• Amanda Boyd

    Really like what your saying here and was having to make a decision about this a while ago.

    I find most designers in the UK are using their own name in some sort of aspect to their freelance name to make it personal yet professional.

    For example aboydesigns is my own by shorting my own forename and surname.

  • http://katydwyerdesign.com/ Katy

    I use my name with the word ‘design’ tacked on at the end. I’m a freelance designer in a small town, so one of the major factors in choosing my business name (which isn’t mentioned in your post) is recognition. Most of my clients are local, and perhaps have heard my family name around before (my husband’s family has been in the area for a very long time). My business name (Katy Dwyer Design) simply states both who I am and what I do. Simple and to the point.

  • Andrew

    I think using just your last name achieves the best of both worlds.

    • Cyndi

      @Andrew, Agreed!

    • Katie

      My last name is Wood…if I make it “Wood Design,” I really doubt anyone will realize I do graphic/web design.

      • http://www.f-sharpmedia.com Femi Ajibade

        Katie that’s so true you never want to send the mixed messages across unless you do have woodworking skills.

        I’ve been debating on this topic before as well. I have a company with a proper business name (F-Sharp Media), at the same time looking to start a photography side project, which I want to put my name on as I’d like it to feel personal and approachable.

  • http://www.devongilchrist.com Devon Gilchrist

    I kind of have a hybrid going: My name is Devon Gilchrist and my business name is devon.g …so I guess I sit somewhere in the middle of your pros and cons!

  • Dan Alaimo

    What about in terms of issues of liability? Isn’t one more protected/insulated if incorporated?

  • http://Www.borishoekmeijer.nl Botis Hoekmeijer

    Actually, I just changed from business to personal. I think there is no right or wrong, it depends on the market you’re targeting. I’m aiming at small companies, so I think a more personal image is appropriate.

  • Nina Randone

    Great article! I use my own name as well. I think it’s working well in a small town and I don’t feel a need to make it sounds like I am a larger firm when it’s just me.

    • Melanee

      Plus you have a cool name.

  • http://adrinahdesign.com Adrinah Design

    Good post with some very valid points!

    I use all the letters of my maiden last name + design to create “Adrinah Design”. I think it gives me the pros of both the personal name and business name.

    • Shannon Astraea

      Adrianah Design does sound really nice and catchy.

  • http://visualtapestrydesign.blogspot.com Andrea Schultz

    Although I’m freelance, I went with a business name. I just don’t like the idea of using my name. It’d definitely a personal thing!

  • http://paragonmoon.com Kristine Putt

    I think it depends on the clients you are (primarily) servicing. For instance, if your primary target market is mostly solo-preneurs, sure, they may be intimidated by a “design firm” (firm/agency = $$$). But the flip side to this is that naming your design business is a fabulous opportunity to demonstrate your creative ability! There’s nothing creative about using your own name. A little imagination in naming your design business can go a long way. People hire us BECAUSE we’re creative. I say, use that to your advantage. And try a unique title while you’re at it. We’ve all seen the title Creative Director (blah!) 😉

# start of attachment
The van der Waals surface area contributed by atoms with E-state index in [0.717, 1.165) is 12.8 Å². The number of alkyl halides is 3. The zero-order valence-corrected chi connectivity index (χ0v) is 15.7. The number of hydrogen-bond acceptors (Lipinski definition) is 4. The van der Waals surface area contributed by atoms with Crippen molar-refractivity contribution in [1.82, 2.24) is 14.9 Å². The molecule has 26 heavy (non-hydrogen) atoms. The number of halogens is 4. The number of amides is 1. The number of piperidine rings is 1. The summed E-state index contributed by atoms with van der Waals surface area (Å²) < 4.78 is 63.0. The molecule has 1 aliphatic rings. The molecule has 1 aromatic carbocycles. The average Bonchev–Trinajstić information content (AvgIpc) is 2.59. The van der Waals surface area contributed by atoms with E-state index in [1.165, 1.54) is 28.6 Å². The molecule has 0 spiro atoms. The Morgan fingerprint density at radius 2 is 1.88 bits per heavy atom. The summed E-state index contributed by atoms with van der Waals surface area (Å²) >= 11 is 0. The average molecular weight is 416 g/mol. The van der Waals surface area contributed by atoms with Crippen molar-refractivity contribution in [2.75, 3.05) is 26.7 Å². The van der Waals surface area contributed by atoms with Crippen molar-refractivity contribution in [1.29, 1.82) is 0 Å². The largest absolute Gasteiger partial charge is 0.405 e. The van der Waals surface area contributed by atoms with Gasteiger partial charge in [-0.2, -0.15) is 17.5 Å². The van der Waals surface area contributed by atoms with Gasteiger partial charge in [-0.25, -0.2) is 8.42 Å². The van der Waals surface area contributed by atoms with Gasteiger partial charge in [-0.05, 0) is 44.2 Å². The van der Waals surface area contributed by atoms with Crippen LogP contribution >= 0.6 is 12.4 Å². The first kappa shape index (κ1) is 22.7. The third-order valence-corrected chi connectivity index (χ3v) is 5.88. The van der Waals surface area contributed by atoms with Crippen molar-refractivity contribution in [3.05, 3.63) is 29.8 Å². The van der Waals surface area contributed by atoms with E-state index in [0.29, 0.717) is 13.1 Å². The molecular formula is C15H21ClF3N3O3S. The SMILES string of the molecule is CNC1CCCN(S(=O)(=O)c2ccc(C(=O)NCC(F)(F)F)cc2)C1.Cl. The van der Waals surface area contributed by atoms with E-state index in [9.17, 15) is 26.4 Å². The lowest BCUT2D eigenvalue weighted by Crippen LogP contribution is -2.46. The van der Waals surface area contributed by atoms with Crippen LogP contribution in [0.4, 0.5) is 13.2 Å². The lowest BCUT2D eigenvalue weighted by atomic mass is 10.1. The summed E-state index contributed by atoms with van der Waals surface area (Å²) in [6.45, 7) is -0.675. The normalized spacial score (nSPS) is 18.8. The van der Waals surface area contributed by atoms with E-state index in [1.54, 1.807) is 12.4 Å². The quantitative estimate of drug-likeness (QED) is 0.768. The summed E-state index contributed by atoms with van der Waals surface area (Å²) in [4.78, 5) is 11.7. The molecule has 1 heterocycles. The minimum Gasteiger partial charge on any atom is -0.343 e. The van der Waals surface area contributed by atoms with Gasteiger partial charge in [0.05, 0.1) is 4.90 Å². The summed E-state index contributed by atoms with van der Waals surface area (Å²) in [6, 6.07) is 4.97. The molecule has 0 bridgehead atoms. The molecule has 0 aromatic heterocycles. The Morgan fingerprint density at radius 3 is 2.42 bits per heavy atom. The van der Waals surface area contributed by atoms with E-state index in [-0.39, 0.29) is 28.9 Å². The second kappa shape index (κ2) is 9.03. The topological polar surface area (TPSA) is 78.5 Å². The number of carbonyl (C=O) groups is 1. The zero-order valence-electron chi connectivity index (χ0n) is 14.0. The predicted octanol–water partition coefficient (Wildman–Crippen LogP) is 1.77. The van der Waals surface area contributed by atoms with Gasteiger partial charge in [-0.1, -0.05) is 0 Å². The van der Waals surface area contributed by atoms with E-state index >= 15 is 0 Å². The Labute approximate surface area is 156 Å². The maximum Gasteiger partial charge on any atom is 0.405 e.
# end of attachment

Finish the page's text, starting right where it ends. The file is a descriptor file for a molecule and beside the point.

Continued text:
• http://www.indian-seo-company.com/ Andrew

    Hmm.. Interesting article, thank you for this information. I will definitely try this.

  • http://www.pinered.com/ Manesh

    Its better to have a portfolio site and a company site. The portfolio site increases the value of your name and while the company site do the business. If it is a success, big heads may take over even the company. :). OR can merge with the biggies. Any of these may happen. So I believe in keeping the sites seperatly.

  • Alison Gorman

    Hi. I have been kind of going with Ali G Design… which is the short version of my first name and “G” is the first letter of my last name. Also “Ali G” kind of makes up for a somewhat humorous nickname (some of my closest friends call me “Ali G”). However, I often wonder if it’s bad marketing to call my “name/business” this? Will people not think I’m serious about my work or will they get it and/or not care either way? I’ve been looking for an article like this because I’ve been debating about what I should do. I’ve often think about coming with a whole new business name, mostly for the same reasons as Andrea Schultz. I just like the idea of a creative original name and not just “insert name here” + design. The only bad thing is coming up with a good enough creative business name that I’ll want to use permanently. There were actually points listed here that I’ve never really thought about, such as the personal/impersonal thing… Hmm, any advice anyone can give me?

  • Akosua Addei

    Some very valid food for thought here. I agree that it mostly depends on who you’re desired clientele are & if you may want to sell your company one day.